On 7-7-77, Graham rolled his creation out of the garage on steel pipes (after removing the header of the garage door for needed clearance) so he could finish the exterior.  His work of functional art never failed to turn the heads of other RV owners, many of which asked Graham if he would consider building them one.  He merely chuckled.  As the kids grew older and no longer slept in the camper, Chris and Graham opted for a more spacious fifth wheel for long trips, such as their journey to the east coast and through the northern US.

Christine credits their everyday routine of late evening walks to discuss the events of the days or the kids’ problems/issues free of prying ears and other electronic listening devices.  The beauty of these walks was that confrontational issues could be addressed without actual confrontation (it’s hard to address your partner face to face if you are actually walking side-by-side together in the dark; quite symbolic actually, and highly recommended).  By the time the walk was complete, and they’d returned home, the issues were either resolved or a shared plan established.  Young parents, you should try it.

Between travel for pleasure by themselves, family travel, travel with friends and travel for work (electrical conventions) Graham and Christine were fortunate to visit Hawaii, San Fransisco, New Orleans, The Bahamas, Jamaica, Anguilla, St. Martín, Mazatlan, a European River Cruise (several stops), much of Eastern Canada and Northern US, as well as dozens (or hundreds?) of well-known and lesser-known locations throughout western Canada.  Their favorite ‘just us’ place was Stauffer’s Creek, where Chris and Graham would go just to be by themselves, enjoy nature, reconnect, and fish!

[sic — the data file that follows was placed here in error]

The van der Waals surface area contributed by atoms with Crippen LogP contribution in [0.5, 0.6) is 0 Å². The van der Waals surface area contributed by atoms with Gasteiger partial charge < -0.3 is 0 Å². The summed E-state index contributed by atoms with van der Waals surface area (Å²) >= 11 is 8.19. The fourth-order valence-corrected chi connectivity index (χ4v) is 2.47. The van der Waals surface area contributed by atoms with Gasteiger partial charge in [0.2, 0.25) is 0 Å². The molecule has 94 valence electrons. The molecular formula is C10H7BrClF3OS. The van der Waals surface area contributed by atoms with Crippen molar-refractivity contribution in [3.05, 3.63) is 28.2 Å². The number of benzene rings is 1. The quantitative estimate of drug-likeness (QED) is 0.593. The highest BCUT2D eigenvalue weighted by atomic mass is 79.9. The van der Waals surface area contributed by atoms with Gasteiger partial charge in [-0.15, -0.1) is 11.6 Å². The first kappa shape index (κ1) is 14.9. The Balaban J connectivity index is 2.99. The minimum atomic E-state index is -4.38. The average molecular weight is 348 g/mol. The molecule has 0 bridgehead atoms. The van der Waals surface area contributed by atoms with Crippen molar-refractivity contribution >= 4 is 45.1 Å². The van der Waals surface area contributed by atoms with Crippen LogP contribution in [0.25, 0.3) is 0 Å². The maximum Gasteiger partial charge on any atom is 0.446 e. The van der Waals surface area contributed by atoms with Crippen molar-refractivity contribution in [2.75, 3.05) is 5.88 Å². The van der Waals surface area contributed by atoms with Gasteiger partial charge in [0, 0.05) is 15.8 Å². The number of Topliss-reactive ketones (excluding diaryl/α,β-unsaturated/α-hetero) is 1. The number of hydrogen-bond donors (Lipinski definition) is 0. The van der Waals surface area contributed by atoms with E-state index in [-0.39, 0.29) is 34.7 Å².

As their family grew older, married and had children of their own, Graham’s love of children was nurtured in the next generation. A grandfather of 16, great grandfather of three, Graham was as hand-on as circumstance and proximity would allow, always helping whenever he could.

Graham had a unique way of handling infants, carting them around on his forearm effortlessly, in a manner that would magically calm even the fussiest child (much the way he seemed to relax non-human animals). Graham’s inner peace drew the grandchildren to him, and he enjoyed their company, spending as much time as he could attending their soccer games, basketball games, hockey and ringette games, drama performances, going camping, fishing, driving them to events or babysitting. Annual camping trips with Chris and Graham to Carson Lake continued for over 20 years. Even the furry grandbabies (Vinny, Rosie, Sam, Jake and Jasper) were drawn to Graham’s love of all living things, and were treated with love, care and respect that Graham exuded as naturally as breathing.